5 Frames With FPP Retrochrome 400 – by Simon King

Slide film is a very difficult concept for me, as my experience of it so far has been the options currently in production – quite a bit more expensive than negative film, and featuring prohibitive ISO speeds, which make them difficult to justify in London unless I know for sure the weather will be accommodating. With much lower latitude I need to nail the metering dead on, which means adjusting my settings much more frequently than when shooting something like Delta 400, where I simply fix for the shadows and expect to lose the highlights.

The only slides I’ve ever been really happy with were the handful of keepers from a trip to Morocco at the start of this year; the Ektachrome gave me lovely National Geographic reminiscent tones. As much as I want to try and incorporate shooting slides alongside my regular workflow without a more reasonable speed I simply can’t justify it.

When I heard about Retrochrome 400, I knew I had to put the effort in and see whether this was the answer for me. I bought two rolls from Analogue Wonderland, and shot the first over the course of three days: one very sunny, and the other two quite overcast.

Retrochrome 400 is supposedly Ektachrome 2253, long expired but cold stored well enough for useable results – government surplus from a US Government testing site. It is described by FPP, the group who are responsible for rebranding, rerolling, and testing this film, as having “subdued colours, warm tone, increased grain and [an] overall pleasing vintage aesthetic.”

Having the option to shoot a higher speed slide film was alluring – 400 is my favourite “do everything” speed, as I have to make the fewest exposure compromises in the fewest situations. I knew that the results from Retrochrome would not match my use of Ektachrome, and that there could be some “character” (defects) – possible light leak, weird grain, colour cast; all down to the age of the film, and not really predictable until you’ve tried it.

I metered as dead on for my subject as possible, and only had two rolls I think failed due to bad exposure. This meant constantly adjusting my settings as I moved through variable light, as I could have spotted something in light or shadow at any moment. This was quite distracting, and reaffirmed my preference for shooting on overcast days. I didn’t adjust the EI of the meter, and read for 400 at all times.

I was actually really happy with the results of this roll – I think you can tell that the ilm is expired, but it has an aesthetic quite unlike any expired film I’ve shot previously. It has as consistent a look as you could want, although some frames definitely worked better than others. I think the midtoned scenes definitely worked better than anything with high dynamic range.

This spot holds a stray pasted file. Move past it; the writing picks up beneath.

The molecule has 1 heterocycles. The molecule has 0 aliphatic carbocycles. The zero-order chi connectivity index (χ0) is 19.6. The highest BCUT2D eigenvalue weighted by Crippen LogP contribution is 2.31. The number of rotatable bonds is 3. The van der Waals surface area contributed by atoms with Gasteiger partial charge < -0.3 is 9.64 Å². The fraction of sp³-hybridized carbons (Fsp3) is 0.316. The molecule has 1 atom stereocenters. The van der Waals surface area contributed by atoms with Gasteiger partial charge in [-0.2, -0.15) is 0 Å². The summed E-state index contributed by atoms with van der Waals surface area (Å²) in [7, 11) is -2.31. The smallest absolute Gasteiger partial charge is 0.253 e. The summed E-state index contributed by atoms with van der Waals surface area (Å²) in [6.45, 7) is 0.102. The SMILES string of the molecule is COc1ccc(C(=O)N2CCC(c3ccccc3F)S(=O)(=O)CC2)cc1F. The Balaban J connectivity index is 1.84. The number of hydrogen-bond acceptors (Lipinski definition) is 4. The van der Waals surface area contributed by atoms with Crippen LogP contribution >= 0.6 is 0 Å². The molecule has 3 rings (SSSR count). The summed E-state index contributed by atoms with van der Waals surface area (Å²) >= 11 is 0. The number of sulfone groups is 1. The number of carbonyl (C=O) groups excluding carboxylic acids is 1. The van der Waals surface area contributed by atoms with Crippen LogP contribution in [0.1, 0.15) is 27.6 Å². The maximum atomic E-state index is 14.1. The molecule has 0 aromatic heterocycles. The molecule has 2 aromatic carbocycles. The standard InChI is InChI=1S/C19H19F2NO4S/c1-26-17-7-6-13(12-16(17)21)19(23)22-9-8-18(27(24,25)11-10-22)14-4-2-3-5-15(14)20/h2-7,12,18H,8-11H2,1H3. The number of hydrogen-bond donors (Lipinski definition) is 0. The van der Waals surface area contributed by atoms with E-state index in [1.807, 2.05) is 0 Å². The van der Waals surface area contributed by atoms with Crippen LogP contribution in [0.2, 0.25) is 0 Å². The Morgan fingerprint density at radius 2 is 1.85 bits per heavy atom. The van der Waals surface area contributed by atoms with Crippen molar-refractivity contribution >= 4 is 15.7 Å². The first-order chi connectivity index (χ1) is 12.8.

Grain was much less noticeable than I was expecting, and there weren’t any of the other flaws I had been expecting.

I was particularly happy with this shot, as it contains all of the colours that I think work best on this film – blue, green, red, and gold.

I made an effort to shoot as many colourful scenes as possible, which was a lovely exercise considering the amount of black and white I’ve been shooting recently. I’m saving the second roll of Retrochrome; now that I understand how the film looks and operates I think I’ll wait for a cloudy but rain free day and take it to Brighton. Hopefully the moody grey skies and dark blue of the ocean offer some interesting scenes!

Thanks for reading my thoughts on Retrochrome 400! If you enjoyed this piece you might enjoy some of the other articles I’ve produced for 35mmc. You might also consider following my feed on Instagram!

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10 thoughts on “5 Frames With FPP Retrochrome 400 – by Simon King”

  1. Simon, I found Retrochrome to be very effective with images of autumn leaves. Thanks to the vagaries of mountain weather, fall lasted less than two weeks here this year, but Retrochrome captured the color palette very nicely.

  2. Does anyone else remember Agfa 1000? A beautifully atmospheric, grittily grained slide film, especially beautiful in/for low light – hmmmm. Unfortunately went defunct just after I’d discovered it and I couldn’t afford to buy a big stock.

  3. Slide film isn’t difficult to shoot. People did it a long time alongside negatives. Either get s good matrix meter camera like nikon, or use an incident meter for the highlights. It’s the opposite of negatives. You shoot to preserve the highlights, and be prepared to lose the shadows if the dynamic range of a scene is too great. That’s all.

  4. In my experience, you get better exposures if you metre expired 400 slide film at 200 and have it processed at 400, essentially consistently overexposing the roll by a stop.

  5. Pingback: Isolation Photo Project, Day 47 by Khürt Williams

  6. Pingback: 39 Slides / A Whole Roll of Fujichrome Sensia 100 (expired 2006) – #FullRollFriday - by Simon King - 35mmc

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